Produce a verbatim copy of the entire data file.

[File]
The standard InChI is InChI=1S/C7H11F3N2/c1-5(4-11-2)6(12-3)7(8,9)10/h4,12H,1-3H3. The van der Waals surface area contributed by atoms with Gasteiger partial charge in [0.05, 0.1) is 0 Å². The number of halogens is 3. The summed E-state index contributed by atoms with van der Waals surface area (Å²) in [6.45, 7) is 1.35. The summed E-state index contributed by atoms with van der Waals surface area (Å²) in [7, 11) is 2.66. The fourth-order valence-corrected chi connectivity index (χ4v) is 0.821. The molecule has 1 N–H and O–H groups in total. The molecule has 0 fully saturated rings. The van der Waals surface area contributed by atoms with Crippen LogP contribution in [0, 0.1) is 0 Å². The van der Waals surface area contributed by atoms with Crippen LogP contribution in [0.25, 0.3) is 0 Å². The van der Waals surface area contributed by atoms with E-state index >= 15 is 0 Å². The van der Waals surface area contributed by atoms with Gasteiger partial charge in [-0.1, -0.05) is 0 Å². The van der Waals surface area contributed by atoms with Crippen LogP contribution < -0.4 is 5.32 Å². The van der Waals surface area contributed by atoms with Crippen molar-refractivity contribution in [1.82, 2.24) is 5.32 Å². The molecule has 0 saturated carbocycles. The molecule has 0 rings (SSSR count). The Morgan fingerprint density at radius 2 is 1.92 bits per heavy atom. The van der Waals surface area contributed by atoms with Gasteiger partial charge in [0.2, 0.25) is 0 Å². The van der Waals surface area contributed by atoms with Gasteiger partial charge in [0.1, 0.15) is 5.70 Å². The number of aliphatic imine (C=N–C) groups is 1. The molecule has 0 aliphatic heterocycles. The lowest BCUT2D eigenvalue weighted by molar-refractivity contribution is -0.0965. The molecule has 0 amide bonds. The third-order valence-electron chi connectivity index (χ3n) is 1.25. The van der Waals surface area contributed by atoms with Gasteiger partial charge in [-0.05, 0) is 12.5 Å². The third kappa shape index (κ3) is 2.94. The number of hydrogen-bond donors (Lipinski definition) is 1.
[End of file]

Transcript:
The standard InChI is InChI=1S/C7H11F3N2/c1-5(4-11-2)6(12-3)7(8,9)10/h4,12H,1-3H3. The van der Waals surface area contributed by atoms with Gasteiger partial charge in [0.05, 0.1) is 0 Å². The number of halogens is 3. The summed E-state index contributed by atoms with van der Waals surface area (Å²) in [6.45, 7) is 1.35. The summed E-state index contributed by atoms with van der Waals surface area (Å²) in [7, 11) is 2.66. The fourth-order valence-corrected chi connectivity index (χ4v) is 0.821. The molecule has 1 N–H and O–H groups in total. The molecule has 0 fully saturated rings. The van der Waals surface area contributed by atoms with Crippen LogP contribution in [0, 0.1) is 0 Å². The van der Waals surface area contributed by atoms with Crippen LogP contribution in [0.25, 0.3) is 0 Å². The van der Waals surface area contributed by atoms with E-state index >= 15 is 0 Å². The van der Waals surface area contributed by atoms with Gasteiger partial charge in [-0.1, -0.05) is 0 Å². The van der Waals surface area contributed by atoms with Crippen LogP contribution < -0.4 is 5.32 Å². The van der Waals surface area contributed by atoms with Crippen molar-refractivity contribution in [1.82, 2.24) is 5.32 Å². The molecule has 0 saturated carbocycles. The molecule has 0 rings (SSSR count). The Morgan fingerprint density at radius 2 is 1.92 bits per heavy atom. The van der Waals surface area contributed by atoms with Gasteiger partial charge in [0.2, 0.25) is 0 Å². The van der Waals surface area contributed by atoms with Gasteiger partial charge in [0.1, 0.15) is 5.70 Å². The number of aliphatic imine (C=N–C) groups is 1. The molecule has 0 aliphatic heterocycles. The lowest BCUT2D eigenvalue weighted by molar-refractivity contribution is -0.0965. The molecule has 0 amide bonds. The third-order valence-electron chi connectivity index (χ3n) is 1.25. The van der Waals surface area contributed by atoms with Gasteiger partial charge in [-0.05, 0) is 12.5 Å². The third kappa shape index (κ3) is 2.94. The number of hydrogen-bond donors (Lipinski definition) is 1.